There are five phases in teaching junkyard sports:
Playing the demonstration game
Inventing a variation
Your participation as a coach differs from phase to
Service Learning for Health, Physical Education, and Recreation
Determining whether a potential service-learning opportunity is a good fit for your class can be complicated. There�s more to finding a good service-learning project than just locating an agency that needs volunteers. A poor project fit can result in a neutral effect or a negative effect.
Planet Health-2nd Edition
Putting these five health messages into practice can help everyone, children and adults, improve their current well-being and decrease their risks for many chronic conditions and diseases.
Youth Strength Training eBook
Balance the demands of training with children�s need for recovery.
Student-Designed Games eBook
More Teaching Games for Understanding eBook
This book is a collection of essays written by teacher educators with a passion for sharing knowledge, research, and insights about the Teaching Games for Understanding (TGfU) approach.
Physical Education for Lifelong Fitness-3rd Edition
For goal setting to be effective, teachers must demonstrate that goals are important so that students learn how to set appropriate goals. Time must be provided in class for evaluation and reestablishment of new goals. Teachers can help students identify fitness areas that they need to develop.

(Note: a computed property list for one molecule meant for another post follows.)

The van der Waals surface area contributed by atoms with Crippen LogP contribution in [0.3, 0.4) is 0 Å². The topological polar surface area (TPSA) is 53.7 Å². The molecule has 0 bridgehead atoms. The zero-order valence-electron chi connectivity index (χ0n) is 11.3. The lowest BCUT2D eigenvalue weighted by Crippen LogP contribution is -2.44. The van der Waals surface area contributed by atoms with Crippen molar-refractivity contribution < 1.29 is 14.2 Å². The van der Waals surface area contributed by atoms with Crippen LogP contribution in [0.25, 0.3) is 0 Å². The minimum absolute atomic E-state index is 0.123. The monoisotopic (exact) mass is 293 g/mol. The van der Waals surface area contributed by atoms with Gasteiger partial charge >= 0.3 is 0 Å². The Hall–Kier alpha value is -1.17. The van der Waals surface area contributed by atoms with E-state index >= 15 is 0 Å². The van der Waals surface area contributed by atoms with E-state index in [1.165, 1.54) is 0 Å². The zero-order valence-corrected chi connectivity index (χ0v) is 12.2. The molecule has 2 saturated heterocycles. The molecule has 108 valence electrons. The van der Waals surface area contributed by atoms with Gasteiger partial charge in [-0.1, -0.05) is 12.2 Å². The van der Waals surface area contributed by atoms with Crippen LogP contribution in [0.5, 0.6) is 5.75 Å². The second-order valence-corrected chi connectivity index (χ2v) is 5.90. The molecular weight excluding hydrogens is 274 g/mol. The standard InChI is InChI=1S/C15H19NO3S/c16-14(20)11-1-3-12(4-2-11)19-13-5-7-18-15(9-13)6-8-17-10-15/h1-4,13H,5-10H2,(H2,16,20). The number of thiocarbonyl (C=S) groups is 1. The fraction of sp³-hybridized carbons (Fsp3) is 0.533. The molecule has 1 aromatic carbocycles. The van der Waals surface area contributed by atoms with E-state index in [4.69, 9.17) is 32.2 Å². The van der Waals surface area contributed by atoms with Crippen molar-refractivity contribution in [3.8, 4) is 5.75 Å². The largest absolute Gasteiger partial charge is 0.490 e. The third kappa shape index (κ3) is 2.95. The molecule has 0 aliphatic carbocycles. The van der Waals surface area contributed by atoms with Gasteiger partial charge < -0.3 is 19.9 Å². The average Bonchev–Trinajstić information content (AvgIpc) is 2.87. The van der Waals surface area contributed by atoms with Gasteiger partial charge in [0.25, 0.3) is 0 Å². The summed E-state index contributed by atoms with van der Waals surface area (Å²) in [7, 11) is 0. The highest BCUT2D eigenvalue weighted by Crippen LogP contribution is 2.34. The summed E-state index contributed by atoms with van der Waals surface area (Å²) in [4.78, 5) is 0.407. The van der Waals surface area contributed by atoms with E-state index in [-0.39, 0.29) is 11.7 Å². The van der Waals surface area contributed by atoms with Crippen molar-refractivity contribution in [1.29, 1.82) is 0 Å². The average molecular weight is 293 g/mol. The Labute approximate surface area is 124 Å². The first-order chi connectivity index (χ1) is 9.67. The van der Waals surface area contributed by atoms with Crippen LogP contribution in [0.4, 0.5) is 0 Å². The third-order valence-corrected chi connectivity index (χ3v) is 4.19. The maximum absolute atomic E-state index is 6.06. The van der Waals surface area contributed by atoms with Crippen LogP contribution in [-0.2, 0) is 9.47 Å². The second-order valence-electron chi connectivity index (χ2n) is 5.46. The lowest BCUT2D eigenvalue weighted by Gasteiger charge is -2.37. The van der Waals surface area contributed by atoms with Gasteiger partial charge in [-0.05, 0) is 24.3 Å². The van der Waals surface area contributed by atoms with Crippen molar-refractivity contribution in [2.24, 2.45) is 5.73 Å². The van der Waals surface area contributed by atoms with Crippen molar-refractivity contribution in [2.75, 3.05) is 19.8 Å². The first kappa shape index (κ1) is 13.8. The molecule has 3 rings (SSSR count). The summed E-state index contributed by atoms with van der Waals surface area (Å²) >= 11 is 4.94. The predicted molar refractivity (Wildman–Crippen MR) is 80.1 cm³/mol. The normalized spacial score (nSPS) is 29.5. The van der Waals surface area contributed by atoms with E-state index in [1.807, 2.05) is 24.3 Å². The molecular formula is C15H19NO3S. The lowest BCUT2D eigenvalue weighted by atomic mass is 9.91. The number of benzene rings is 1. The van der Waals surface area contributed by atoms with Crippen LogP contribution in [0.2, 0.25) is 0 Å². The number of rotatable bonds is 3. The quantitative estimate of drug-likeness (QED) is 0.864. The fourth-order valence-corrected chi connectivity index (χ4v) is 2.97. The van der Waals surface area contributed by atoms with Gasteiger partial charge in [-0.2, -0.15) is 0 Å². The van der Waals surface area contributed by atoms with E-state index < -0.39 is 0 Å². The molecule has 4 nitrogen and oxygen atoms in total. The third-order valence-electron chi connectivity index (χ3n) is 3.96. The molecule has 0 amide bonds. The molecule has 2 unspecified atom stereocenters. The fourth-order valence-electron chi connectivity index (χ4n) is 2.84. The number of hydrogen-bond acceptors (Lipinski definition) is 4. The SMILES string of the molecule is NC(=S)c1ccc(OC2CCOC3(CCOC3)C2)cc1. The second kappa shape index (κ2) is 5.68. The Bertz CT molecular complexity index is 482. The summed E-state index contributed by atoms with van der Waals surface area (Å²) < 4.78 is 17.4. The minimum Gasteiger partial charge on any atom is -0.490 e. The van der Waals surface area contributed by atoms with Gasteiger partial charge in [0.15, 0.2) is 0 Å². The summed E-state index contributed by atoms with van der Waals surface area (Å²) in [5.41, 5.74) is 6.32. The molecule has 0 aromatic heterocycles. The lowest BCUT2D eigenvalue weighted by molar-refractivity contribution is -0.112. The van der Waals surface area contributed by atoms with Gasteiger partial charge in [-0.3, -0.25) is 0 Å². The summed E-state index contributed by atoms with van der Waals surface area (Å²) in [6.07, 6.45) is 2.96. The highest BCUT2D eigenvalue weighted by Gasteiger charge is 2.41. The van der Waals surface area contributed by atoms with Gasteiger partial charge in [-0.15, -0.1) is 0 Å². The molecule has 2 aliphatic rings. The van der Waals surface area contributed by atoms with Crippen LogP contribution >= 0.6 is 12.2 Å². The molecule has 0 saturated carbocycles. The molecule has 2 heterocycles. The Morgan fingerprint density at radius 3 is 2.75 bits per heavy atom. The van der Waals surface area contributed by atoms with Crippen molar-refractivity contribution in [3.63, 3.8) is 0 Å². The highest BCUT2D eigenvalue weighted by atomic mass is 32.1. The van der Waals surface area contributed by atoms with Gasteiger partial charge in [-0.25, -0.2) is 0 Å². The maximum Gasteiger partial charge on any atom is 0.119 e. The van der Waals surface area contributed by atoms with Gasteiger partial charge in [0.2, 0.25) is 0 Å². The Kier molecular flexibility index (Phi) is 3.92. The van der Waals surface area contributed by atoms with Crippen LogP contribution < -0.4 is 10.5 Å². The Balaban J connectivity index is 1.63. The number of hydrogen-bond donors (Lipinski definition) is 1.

Complete Guide to Sport Education With Online Resources-2nd Edition
When learning to play a sport, practices should mirror the conditions of the game as much as possible (e.g., either a modified form of the game or the parent game depending on the previous experiences of the students) and provide students with maximum opportunities to actively engage in the activity (Launder, 2001).
101 Classroom Games eBook
With 101 Classroom Games: Energize Learning in Any Subject, not only can you help your students improve their study skills, but you can also aid them in reviewing what they already know about a topic or subject, prepare them for formal and informal assessments, and see them embrace learning experiences as enjoyable.
This is a trust-based task that you can use as an introduction to contact improvisation. It asks dancers to remember what it felt like to be moved in terms of force, timing, correct use of space and quality. It can also get dancers thinking about how they can create original movement material.